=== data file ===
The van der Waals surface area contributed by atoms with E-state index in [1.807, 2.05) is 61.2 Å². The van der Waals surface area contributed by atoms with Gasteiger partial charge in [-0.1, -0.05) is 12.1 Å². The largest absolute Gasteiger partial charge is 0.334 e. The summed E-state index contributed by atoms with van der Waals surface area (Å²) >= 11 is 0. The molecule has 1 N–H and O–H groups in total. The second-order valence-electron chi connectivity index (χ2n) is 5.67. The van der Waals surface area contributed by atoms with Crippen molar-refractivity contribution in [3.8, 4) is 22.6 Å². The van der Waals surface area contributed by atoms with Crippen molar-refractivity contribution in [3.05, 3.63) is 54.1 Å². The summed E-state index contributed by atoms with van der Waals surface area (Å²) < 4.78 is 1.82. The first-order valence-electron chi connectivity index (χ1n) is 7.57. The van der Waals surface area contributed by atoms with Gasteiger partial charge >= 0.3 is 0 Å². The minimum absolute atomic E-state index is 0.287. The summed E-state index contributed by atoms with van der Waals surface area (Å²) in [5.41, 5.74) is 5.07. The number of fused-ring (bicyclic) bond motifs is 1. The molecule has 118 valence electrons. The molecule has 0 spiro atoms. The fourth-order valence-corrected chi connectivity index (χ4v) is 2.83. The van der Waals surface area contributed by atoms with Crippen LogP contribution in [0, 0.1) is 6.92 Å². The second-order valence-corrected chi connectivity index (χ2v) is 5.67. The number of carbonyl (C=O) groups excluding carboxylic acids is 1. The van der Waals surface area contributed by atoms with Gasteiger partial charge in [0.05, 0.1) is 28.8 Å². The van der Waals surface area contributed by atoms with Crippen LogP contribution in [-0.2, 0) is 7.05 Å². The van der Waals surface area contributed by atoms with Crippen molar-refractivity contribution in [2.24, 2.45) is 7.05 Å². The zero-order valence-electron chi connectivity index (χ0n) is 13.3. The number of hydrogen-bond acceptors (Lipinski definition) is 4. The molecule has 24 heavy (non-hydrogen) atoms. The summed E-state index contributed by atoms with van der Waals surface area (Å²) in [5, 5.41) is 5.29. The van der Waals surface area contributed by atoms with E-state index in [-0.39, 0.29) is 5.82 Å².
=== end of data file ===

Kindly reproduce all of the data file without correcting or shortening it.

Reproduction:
The van der Waals surface area contributed by atoms with E-state index in [1.807, 2.05) is 61.2 Å². The van der Waals surface area contributed by atoms with Gasteiger partial charge in [-0.1, -0.05) is 12.1 Å². The largest absolute Gasteiger partial charge is 0.334 e. The summed E-state index contributed by atoms with van der Waals surface area (Å²) >= 11 is 0. The molecule has 1 N–H and O–H groups in total. The second-order valence-electron chi connectivity index (χ2n) is 5.67. The van der Waals surface area contributed by atoms with Crippen molar-refractivity contribution in [3.8, 4) is 22.6 Å². The van der Waals surface area contributed by atoms with Crippen molar-refractivity contribution in [3.05, 3.63) is 54.1 Å². The summed E-state index contributed by atoms with van der Waals surface area (Å²) < 4.78 is 1.82. The first-order valence-electron chi connectivity index (χ1n) is 7.57. The van der Waals surface area contributed by atoms with Gasteiger partial charge >= 0.3 is 0 Å². The minimum absolute atomic E-state index is 0.287. The summed E-state index contributed by atoms with van der Waals surface area (Å²) in [5.41, 5.74) is 5.07. The number of fused-ring (bicyclic) bond motifs is 1. The molecule has 118 valence electrons. The molecule has 0 spiro atoms. The fourth-order valence-corrected chi connectivity index (χ4v) is 2.83. The van der Waals surface area contributed by atoms with Crippen LogP contribution in [0, 0.1) is 6.92 Å². The second-order valence-corrected chi connectivity index (χ2v) is 5.67. The number of carbonyl (C=O) groups excluding carboxylic acids is 1. The van der Waals surface area contributed by atoms with Gasteiger partial charge in [0.05, 0.1) is 28.8 Å². The van der Waals surface area contributed by atoms with Crippen LogP contribution in [-0.2, 0) is 7.05 Å². The van der Waals surface area contributed by atoms with Crippen molar-refractivity contribution in [2.24, 2.45) is 7.05 Å². The zero-order valence-electron chi connectivity index (χ0n) is 13.3. The number of hydrogen-bond acceptors (Lipinski definition) is 4. The molecule has 24 heavy (non-hydrogen) atoms. The summed E-state index contributed by atoms with van der Waals surface area (Å²) in [5, 5.41) is 5.29. The van der Waals surface area contributed by atoms with E-state index in [-0.39, 0.29) is 5.82 Å².